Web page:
The Frog Princess, kissed by Ivan, not only does a great job at handicrafts, but also turns into a beauty at a wedding feast - however, her husband cannot bear the very thought that she can take on her old appearance - and he burns the frog skin, spitting on his wife's direct request not to do this … Even quite modern clever Hermione had to "work" on her appearance (by the way, it was a very painful, albeit accidental, procedure to reduce teeth), so that she finally ceased to be perceived exclusively as a walking encyclopedia!

We see the same story in animation, where positive heroines have a doll-like appearance and, as a rule, incredibly “ideal” body proportions. In cinematography, script-ugly heroines are played by actresses with absolutely conventional appearance, who wear glasses and baggy sweaters “for disguise”. The finale of such stories is natural: by a wave of a magic wand, the "zamuhryshka" turns into a beauty and only then finds his long-awaited happiness.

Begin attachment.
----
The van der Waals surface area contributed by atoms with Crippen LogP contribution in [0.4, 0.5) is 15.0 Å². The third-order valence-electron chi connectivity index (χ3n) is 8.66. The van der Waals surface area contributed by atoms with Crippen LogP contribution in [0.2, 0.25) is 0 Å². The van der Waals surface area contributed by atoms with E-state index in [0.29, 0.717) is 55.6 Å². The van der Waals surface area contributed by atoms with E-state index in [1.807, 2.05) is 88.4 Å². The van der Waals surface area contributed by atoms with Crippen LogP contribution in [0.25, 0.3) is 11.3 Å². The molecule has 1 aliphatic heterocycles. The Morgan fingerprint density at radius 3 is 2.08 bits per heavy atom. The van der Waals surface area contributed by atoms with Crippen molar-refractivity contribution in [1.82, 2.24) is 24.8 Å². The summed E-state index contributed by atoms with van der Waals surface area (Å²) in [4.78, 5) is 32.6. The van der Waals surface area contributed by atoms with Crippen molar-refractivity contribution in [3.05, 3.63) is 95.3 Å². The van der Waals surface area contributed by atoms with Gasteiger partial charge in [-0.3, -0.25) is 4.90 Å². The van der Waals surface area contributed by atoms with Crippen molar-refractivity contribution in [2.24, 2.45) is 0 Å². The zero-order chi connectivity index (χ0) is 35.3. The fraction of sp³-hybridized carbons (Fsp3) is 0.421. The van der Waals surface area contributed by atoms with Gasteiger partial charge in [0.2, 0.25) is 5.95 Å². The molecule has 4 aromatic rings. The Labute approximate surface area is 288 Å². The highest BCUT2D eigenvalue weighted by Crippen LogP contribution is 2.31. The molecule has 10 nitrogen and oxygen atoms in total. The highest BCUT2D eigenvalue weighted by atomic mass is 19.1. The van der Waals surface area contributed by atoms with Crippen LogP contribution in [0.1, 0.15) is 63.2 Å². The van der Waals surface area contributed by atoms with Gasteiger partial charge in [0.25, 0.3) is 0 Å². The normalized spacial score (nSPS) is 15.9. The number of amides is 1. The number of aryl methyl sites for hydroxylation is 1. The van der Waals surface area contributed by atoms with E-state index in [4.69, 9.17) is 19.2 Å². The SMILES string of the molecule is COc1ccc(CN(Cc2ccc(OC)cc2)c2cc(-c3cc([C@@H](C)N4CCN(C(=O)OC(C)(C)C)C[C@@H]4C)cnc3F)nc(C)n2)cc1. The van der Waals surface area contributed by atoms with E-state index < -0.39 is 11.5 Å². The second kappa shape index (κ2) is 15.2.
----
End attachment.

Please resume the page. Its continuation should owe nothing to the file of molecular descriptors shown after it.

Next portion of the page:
It turns out the good old double-bind (11): as a girl, you can have an arbitrarily sharp mind, kind soul and brilliant talent, but if your appearance goes beyond some "aesthetic framework", all this will not be interesting to anyone … Moreover, if a woman emphatically cares about beauty, she will be ridiculed as a stupid "dummy", attributing all her achievements to exceptionally successful speculation with beauty.

Everything can be changed